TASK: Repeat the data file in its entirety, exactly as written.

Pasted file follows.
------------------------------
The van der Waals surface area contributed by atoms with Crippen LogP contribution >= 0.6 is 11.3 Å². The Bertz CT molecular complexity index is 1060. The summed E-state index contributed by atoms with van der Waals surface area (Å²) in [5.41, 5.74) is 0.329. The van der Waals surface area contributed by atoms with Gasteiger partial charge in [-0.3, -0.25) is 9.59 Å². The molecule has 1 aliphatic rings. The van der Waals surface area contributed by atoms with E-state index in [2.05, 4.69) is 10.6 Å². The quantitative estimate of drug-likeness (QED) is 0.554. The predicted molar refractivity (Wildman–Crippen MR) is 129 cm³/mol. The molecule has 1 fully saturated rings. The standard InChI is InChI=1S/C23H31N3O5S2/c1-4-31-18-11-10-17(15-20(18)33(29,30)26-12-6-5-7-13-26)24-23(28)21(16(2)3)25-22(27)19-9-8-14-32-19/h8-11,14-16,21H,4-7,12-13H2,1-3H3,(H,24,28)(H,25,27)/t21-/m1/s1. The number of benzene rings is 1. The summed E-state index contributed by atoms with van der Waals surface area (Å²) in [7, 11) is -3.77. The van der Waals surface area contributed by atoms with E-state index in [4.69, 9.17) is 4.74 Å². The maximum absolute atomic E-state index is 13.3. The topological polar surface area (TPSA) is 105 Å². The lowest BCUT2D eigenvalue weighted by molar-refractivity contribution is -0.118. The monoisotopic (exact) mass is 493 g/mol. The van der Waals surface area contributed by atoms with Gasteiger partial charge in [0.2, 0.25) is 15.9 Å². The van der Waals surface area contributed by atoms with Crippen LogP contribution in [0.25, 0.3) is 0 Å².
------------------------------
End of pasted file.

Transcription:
The van der Waals surface area contributed by atoms with Crippen LogP contribution >= 0.6 is 11.3 Å². The Bertz CT molecular complexity index is 1060. The summed E-state index contributed by atoms with van der Waals surface area (Å²) in [5.41, 5.74) is 0.329. The van der Waals surface area contributed by atoms with Gasteiger partial charge in [-0.3, -0.25) is 9.59 Å². The molecule has 1 aliphatic rings. The van der Waals surface area contributed by atoms with E-state index in [2.05, 4.69) is 10.6 Å². The quantitative estimate of drug-likeness (QED) is 0.554. The predicted molar refractivity (Wildman–Crippen MR) is 129 cm³/mol. The molecule has 1 fully saturated rings. The standard InChI is InChI=1S/C23H31N3O5S2/c1-4-31-18-11-10-17(15-20(18)33(29,30)26-12-6-5-7-13-26)24-23(28)21(16(2)3)25-22(27)19-9-8-14-32-19/h8-11,14-16,21H,4-7,12-13H2,1-3H3,(H,24,28)(H,25,27)/t21-/m1/s1. The number of benzene rings is 1. The summed E-state index contributed by atoms with van der Waals surface area (Å²) in [7, 11) is -3.77. The van der Waals surface area contributed by atoms with E-state index in [4.69, 9.17) is 4.74 Å². The maximum absolute atomic E-state index is 13.3. The topological polar surface area (TPSA) is 105 Å². The lowest BCUT2D eigenvalue weighted by molar-refractivity contribution is -0.118. The monoisotopic (exact) mass is 493 g/mol. The van der Waals surface area contributed by atoms with Gasteiger partial charge in [0.2, 0.25) is 15.9 Å². The van der Waals surface area contributed by atoms with Crippen LogP contribution in [0.25, 0.3) is 0 Å².